School leaders, in their zeal for reform, have "set the stage for inevitable failure" because they are "prevented from seeing the present conditions as they really are." The fact is, Bracey argues, that schools are almost always better than the way they're pictured in newspapers and on television, not to mention scholarly reports. For one thing, since World War II when the modern era of reform began schools have been portrayed as "chronic failures," even though competent analysis shows that schools actually have been quite successful in educating students and dealing with social problems.
Bracey bolsters his claim that schools need a good history lesson to plan for the present and future with hundreds of examples. He takes on the widespread assumption that in the past, a high school diploma stood for more than just putting in "seat time" or getting a "social promotion," criticisms often leveled at the way high schools graduate students today. But, Bracey says, the trend toward minimum competency tests (an attempt to force more standards and meaning into high school graduation) is based on an "illusory" idea of the past. Perhaps, he cautions, we need to re-tint the pictures we hold of schools as they used to be, perhaps from rose to a darker color.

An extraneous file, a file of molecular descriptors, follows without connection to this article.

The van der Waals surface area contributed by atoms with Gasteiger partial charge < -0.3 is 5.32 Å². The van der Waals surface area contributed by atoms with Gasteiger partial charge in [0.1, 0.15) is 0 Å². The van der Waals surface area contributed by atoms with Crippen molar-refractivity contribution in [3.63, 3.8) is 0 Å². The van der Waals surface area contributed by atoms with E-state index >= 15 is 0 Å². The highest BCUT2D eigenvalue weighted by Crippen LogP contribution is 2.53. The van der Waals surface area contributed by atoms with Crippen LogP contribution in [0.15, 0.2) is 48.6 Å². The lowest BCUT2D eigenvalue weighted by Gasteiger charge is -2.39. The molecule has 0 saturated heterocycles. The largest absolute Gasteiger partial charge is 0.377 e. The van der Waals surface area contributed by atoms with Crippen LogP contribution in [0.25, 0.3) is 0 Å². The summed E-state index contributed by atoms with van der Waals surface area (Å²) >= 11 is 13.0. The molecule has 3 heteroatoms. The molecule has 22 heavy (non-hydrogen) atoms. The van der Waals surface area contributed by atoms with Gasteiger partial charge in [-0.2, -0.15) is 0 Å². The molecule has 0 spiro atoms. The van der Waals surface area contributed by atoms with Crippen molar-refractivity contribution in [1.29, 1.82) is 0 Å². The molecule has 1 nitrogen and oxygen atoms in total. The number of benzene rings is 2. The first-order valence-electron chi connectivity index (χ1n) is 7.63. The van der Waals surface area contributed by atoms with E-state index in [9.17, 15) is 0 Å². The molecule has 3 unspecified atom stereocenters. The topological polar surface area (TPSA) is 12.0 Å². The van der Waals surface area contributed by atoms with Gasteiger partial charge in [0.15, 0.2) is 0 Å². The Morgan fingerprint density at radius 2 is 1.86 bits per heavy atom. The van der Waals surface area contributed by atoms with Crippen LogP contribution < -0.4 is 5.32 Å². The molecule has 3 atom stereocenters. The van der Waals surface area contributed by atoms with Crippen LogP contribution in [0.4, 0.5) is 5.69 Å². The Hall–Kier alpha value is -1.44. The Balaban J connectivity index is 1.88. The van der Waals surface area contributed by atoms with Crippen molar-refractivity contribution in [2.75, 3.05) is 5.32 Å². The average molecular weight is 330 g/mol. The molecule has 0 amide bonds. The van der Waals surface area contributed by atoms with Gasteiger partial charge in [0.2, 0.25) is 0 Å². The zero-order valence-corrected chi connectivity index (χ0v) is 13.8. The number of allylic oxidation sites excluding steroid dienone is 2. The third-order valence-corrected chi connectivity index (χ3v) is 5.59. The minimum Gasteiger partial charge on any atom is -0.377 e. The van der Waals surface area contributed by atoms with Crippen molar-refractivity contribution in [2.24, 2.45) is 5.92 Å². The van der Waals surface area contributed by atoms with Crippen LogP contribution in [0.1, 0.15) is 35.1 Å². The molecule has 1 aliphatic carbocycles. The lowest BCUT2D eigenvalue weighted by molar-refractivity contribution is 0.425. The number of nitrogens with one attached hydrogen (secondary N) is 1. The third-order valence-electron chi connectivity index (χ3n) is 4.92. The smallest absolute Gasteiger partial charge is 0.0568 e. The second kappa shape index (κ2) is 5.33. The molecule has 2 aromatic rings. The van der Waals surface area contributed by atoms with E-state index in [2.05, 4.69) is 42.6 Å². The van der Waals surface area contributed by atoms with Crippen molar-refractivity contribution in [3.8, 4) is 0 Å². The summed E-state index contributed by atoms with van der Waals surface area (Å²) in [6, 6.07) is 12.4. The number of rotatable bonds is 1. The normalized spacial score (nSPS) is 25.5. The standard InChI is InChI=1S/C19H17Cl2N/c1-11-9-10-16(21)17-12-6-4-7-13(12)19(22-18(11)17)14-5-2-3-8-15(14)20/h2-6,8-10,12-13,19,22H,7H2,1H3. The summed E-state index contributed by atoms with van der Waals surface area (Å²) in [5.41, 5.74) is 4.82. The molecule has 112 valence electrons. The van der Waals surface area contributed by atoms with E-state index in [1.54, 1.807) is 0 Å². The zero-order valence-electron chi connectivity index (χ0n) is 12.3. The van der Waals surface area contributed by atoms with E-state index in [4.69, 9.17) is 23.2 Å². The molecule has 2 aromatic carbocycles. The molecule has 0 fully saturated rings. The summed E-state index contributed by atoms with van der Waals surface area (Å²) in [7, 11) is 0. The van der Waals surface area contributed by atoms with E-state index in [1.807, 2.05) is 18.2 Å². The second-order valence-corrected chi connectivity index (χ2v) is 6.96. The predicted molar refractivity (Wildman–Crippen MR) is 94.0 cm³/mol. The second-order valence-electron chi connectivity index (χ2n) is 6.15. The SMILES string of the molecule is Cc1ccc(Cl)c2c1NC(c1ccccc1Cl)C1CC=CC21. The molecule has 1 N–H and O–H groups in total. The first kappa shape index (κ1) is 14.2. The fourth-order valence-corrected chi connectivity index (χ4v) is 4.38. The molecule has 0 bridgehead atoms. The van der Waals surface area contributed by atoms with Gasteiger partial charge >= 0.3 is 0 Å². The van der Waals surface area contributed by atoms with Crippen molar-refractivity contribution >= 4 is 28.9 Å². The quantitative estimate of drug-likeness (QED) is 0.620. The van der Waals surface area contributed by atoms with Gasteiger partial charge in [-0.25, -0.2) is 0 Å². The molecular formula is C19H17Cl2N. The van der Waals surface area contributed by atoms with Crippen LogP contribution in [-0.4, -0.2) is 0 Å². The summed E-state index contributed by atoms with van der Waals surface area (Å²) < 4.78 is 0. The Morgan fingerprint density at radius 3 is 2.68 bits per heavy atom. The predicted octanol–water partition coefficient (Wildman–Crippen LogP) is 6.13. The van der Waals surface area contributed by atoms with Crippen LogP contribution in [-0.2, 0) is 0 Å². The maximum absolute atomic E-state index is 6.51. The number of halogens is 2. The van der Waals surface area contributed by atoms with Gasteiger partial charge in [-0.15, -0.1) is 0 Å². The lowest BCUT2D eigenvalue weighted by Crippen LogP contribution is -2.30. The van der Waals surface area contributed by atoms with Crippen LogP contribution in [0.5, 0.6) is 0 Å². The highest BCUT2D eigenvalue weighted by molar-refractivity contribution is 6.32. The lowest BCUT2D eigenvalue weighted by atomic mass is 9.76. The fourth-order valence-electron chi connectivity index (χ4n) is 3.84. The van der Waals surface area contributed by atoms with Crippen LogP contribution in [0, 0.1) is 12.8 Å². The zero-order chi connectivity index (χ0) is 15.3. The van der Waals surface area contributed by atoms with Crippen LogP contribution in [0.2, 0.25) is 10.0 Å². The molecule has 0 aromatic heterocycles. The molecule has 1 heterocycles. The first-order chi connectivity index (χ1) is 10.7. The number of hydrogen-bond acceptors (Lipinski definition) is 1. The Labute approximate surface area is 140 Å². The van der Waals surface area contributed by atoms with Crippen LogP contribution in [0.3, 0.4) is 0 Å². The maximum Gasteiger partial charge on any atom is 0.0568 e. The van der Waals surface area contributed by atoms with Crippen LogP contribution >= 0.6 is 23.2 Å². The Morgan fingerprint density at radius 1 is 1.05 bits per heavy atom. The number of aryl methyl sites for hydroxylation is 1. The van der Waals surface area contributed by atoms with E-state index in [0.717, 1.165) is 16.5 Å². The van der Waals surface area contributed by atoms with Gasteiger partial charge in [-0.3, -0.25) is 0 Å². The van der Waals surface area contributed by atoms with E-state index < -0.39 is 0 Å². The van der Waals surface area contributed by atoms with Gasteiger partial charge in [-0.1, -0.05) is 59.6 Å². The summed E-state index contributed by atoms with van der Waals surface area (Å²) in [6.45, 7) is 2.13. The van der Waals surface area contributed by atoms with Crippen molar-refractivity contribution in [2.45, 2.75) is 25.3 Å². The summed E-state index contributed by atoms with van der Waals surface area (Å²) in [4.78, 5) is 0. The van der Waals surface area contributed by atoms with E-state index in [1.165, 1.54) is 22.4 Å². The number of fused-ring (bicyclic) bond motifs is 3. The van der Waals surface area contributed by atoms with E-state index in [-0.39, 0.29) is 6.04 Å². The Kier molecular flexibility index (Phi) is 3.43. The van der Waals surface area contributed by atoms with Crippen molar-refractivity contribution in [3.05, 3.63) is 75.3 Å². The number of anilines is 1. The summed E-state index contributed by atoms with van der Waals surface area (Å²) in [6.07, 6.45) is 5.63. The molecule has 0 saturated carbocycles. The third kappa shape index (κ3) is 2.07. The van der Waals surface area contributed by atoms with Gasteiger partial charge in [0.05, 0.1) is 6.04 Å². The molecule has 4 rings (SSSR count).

Bracey's hope is that by sorting through his rich data, educators will develop "a sense of what has and has not been thought about schools throughout our history."
It's worth taking the trek with Bracey, even though you might find yourself in enemy territory at times to the point of skirting mine fields and dodging bullets. But, as Elliot Eisner, a professor at Stanford University, likes to say, education is "about learning how to savor the quality of the journey." Just be mindful that joining up for this trip won't lead you to a picnic in the park.
Published by AIT Technos, Box A, 1111 W. 17th Street, Bloomington, IN 47404. Price: $24.98.
—Reviewed by Susan Black, Mid-Atlantic Consulting, Hammondsport, New York.

Restructuring in the Classroom

Restructuring in the Classroom: Teaching, Learning, and School Organizations by Richard Elmore, Penelope Peterson, and Sarah McCarthey. San Francisco: Jossey-Bass Inc., 1996.
This book poses a simple question: Will changing the structure and organization of schools significantly alter how teachers teach and students learn? The authors look closely at three elementary schools. The closer they look, however, the less clear is the relationship between structure and performance (of both teacher and student). Such factors as time, leadership, and turnover contribute to the complexity that often governs those schools or districts we would hope to change through a few committee meetings.